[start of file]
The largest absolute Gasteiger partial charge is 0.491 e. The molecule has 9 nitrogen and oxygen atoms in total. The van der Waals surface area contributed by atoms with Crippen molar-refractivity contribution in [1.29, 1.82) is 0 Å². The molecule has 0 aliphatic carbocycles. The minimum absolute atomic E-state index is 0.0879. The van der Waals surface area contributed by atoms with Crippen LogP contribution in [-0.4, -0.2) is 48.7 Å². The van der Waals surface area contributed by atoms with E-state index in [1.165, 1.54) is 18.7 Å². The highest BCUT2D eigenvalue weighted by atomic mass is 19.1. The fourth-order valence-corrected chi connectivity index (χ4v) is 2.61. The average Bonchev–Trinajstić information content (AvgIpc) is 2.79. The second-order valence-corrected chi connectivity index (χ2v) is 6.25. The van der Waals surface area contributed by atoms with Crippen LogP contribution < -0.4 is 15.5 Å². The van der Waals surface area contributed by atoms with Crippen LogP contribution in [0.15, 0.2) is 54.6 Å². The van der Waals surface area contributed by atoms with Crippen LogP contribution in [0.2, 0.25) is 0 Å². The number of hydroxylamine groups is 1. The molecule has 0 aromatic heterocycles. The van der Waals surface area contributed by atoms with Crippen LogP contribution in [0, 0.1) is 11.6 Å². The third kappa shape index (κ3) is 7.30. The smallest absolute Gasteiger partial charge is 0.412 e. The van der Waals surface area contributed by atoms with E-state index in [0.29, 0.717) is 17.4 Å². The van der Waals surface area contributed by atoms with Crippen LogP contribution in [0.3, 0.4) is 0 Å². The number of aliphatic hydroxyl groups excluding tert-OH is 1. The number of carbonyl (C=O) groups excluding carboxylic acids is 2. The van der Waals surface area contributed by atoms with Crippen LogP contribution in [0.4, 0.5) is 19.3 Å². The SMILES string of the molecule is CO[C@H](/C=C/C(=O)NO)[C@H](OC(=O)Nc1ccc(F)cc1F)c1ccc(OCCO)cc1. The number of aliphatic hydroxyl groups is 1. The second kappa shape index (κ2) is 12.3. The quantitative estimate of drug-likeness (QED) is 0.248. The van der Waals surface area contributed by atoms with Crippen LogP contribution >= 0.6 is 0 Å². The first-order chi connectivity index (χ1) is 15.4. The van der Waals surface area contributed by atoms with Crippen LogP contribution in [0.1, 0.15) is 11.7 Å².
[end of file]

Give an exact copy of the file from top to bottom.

The largest absolute Gasteiger partial charge is 0.491 e. The molecule has 9 nitrogen and oxygen atoms in total. The van der Waals surface area contributed by atoms with Crippen molar-refractivity contribution in [1.29, 1.82) is 0 Å². The molecule has 0 aliphatic carbocycles. The minimum absolute atomic E-state index is 0.0879. The van der Waals surface area contributed by atoms with Crippen LogP contribution in [-0.4, -0.2) is 48.7 Å². The van der Waals surface area contributed by atoms with E-state index in [1.165, 1.54) is 18.7 Å². The highest BCUT2D eigenvalue weighted by atomic mass is 19.1. The fourth-order valence-corrected chi connectivity index (χ4v) is 2.61. The average Bonchev–Trinajstić information content (AvgIpc) is 2.79. The second-order valence-corrected chi connectivity index (χ2v) is 6.25. The van der Waals surface area contributed by atoms with Crippen LogP contribution < -0.4 is 15.5 Å². The van der Waals surface area contributed by atoms with Crippen LogP contribution in [0.15, 0.2) is 54.6 Å². The van der Waals surface area contributed by atoms with Crippen LogP contribution in [0.2, 0.25) is 0 Å². The number of hydroxylamine groups is 1. The molecule has 0 aromatic heterocycles. The van der Waals surface area contributed by atoms with Crippen LogP contribution in [0, 0.1) is 11.6 Å². The third kappa shape index (κ3) is 7.30. The smallest absolute Gasteiger partial charge is 0.412 e. The van der Waals surface area contributed by atoms with E-state index in [0.29, 0.717) is 17.4 Å². The van der Waals surface area contributed by atoms with Crippen LogP contribution in [0.3, 0.4) is 0 Å². The number of aliphatic hydroxyl groups excluding tert-OH is 1. The number of carbonyl (C=O) groups excluding carboxylic acids is 2. The van der Waals surface area contributed by atoms with Crippen LogP contribution in [0.4, 0.5) is 19.3 Å². The SMILES string of the molecule is CO[C@H](/C=C/C(=O)NO)[C@H](OC(=O)Nc1ccc(F)cc1F)c1ccc(OCCO)cc1. The number of aliphatic hydroxyl groups is 1. The second kappa shape index (κ2) is 12.3. The quantitative estimate of drug-likeness (QED) is 0.248. The van der Waals surface area contributed by atoms with Crippen LogP contribution >= 0.6 is 0 Å². The first-order chi connectivity index (χ1) is 15.4. The van der Waals surface area contributed by atoms with Crippen LogP contribution in [0.1, 0.15) is 11.7 Å².